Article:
Using the finger nail analogy, once the underlying tissue has begun healing there is no more bleeding under the nail. So it WOULD offer releif from the pressure encountered when loading the limb. But it also would offer an opening for more infection.

 

Taking the problem a step further: since the capillaries have already been damaged, the laminae in that area will no longer receive nourishment and the hoof wall will no longer get the support it needs - so drilling a hole in the hoof wall is NOT going to increase any MORE damage. If the owner is diligent for the duration of time needed to grow replacement hoof wall then the likelihood of infecion can be severely reduced, if not eliminated.

 

The danger I suppose would be knowing EXACTLY where to drill such a  drain hole. Since capillary die off isn't necessarily easily mapped, it could happen that the hole being drilled may go through a viable part of the hoof.

 

Once the laminitis has progressed the pooled blood will coagulate and any drilling will not result in release of any pressure. The coagulated blood however can produce an internal "corn" of sorts - which will bother the horse during loading of the limb.

 

I can see where it might work AND where it might cause more problems!



#5 chris

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Posted 16 June 2013 - 02:06 PM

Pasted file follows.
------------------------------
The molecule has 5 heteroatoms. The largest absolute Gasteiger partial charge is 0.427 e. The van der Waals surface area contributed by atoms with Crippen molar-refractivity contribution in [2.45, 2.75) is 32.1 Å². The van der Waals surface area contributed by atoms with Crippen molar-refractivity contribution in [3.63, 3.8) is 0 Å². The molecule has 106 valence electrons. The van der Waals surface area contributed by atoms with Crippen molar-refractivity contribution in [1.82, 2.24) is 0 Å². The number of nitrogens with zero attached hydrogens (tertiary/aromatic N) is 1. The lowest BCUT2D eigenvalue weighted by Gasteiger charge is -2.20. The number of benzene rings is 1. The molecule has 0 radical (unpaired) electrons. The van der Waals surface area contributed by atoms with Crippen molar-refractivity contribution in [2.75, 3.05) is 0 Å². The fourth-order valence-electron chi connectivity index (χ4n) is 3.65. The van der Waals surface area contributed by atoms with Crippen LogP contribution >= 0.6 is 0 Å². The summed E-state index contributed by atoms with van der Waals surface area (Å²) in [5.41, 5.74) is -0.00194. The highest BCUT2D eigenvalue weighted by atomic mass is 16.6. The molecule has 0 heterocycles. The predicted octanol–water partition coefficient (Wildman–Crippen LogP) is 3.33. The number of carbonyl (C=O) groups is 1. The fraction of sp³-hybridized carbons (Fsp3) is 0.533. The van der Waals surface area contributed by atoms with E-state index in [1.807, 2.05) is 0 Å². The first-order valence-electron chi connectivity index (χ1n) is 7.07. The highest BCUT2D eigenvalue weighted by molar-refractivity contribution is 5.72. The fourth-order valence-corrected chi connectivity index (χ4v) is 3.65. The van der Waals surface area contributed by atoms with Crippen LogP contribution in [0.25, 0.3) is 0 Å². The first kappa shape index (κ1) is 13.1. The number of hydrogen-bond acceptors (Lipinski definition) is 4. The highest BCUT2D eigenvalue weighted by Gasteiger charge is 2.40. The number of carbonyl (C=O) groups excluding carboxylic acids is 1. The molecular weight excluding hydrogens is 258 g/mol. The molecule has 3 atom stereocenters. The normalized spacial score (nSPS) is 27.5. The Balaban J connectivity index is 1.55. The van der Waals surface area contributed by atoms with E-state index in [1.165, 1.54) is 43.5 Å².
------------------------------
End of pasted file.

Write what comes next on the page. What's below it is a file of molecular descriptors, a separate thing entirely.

christ almighty what bollox



#6 George Geist

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Posted 16 June 2013 - 03:38 PM

christ almighty what bollox

Could you be a little more specific?

Is it what I said, or what Kim said, or the leech research release from Fran?

 



#7 chris

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Posted 17 June 2013 - 06:43 AM

whos Kim ?



#8 Forgewizard

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Posted 17 June 2013 - 07:47 AM

Kim is "Forgewizard" -  farrier since 1996 in Florida. Who is Chris?



#9 chris

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Posted 17 June 2013 - 08:05 AM

 is that you in the photo Kim ?



#10 Jack Mac

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Posted 18 June 2013 - 01:57 PM

No need to drill holes in hoofs & some old time farriers would bleed them at the corn of hoof. I have had very good results with bleeding 10 -15 litre of blood out of a foundering horse via the jugular during a laminits episode. If bleed at the early on set. damage resulting from an attack is defiantly lessoned.What seems to be mist in understanding laminitis. is its not only the hooves that are damaged. Organs & certain glands are also damaged during the attack.